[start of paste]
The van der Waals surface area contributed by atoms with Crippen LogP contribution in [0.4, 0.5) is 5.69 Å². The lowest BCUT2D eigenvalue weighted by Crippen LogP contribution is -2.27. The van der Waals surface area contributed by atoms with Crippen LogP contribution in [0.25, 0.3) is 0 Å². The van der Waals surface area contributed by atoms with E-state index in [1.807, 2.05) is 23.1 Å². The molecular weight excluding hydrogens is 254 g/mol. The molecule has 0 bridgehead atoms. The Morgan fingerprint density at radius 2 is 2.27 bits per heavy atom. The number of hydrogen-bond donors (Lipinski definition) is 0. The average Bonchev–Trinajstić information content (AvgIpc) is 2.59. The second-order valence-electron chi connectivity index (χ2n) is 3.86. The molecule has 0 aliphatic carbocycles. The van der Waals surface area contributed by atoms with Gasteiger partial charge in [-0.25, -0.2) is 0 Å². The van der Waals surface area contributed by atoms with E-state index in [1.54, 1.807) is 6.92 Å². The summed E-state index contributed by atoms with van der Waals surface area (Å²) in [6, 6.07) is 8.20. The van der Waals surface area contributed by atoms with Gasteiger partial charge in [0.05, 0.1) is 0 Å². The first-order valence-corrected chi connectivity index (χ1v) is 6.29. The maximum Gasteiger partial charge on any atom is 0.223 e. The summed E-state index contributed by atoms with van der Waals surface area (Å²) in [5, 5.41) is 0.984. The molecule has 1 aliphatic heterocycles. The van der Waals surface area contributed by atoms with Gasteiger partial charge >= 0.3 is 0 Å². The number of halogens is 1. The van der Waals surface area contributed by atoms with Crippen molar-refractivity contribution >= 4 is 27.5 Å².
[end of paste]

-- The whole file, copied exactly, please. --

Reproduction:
The van der Waals surface area contributed by atoms with Crippen LogP contribution in [0.4, 0.5) is 5.69 Å². The lowest BCUT2D eigenvalue weighted by Crippen LogP contribution is -2.27. The van der Waals surface area contributed by atoms with Crippen LogP contribution in [0.25, 0.3) is 0 Å². The van der Waals surface area contributed by atoms with E-state index in [1.807, 2.05) is 23.1 Å². The molecular weight excluding hydrogens is 254 g/mol. The molecule has 0 bridgehead atoms. The Morgan fingerprint density at radius 2 is 2.27 bits per heavy atom. The number of hydrogen-bond donors (Lipinski definition) is 0. The average Bonchev–Trinajstić information content (AvgIpc) is 2.59. The second-order valence-electron chi connectivity index (χ2n) is 3.86. The molecule has 0 aliphatic carbocycles. The van der Waals surface area contributed by atoms with Gasteiger partial charge in [-0.25, -0.2) is 0 Å². The van der Waals surface area contributed by atoms with E-state index in [1.54, 1.807) is 6.92 Å². The summed E-state index contributed by atoms with van der Waals surface area (Å²) in [6, 6.07) is 8.20. The van der Waals surface area contributed by atoms with Gasteiger partial charge in [0.05, 0.1) is 0 Å². The first-order valence-corrected chi connectivity index (χ1v) is 6.29. The maximum Gasteiger partial charge on any atom is 0.223 e. The summed E-state index contributed by atoms with van der Waals surface area (Å²) in [5, 5.41) is 0.984. The molecule has 1 aliphatic heterocycles. The van der Waals surface area contributed by atoms with Gasteiger partial charge >= 0.3 is 0 Å². The number of halogens is 1. The van der Waals surface area contributed by atoms with Crippen molar-refractivity contribution >= 4 is 27.5 Å².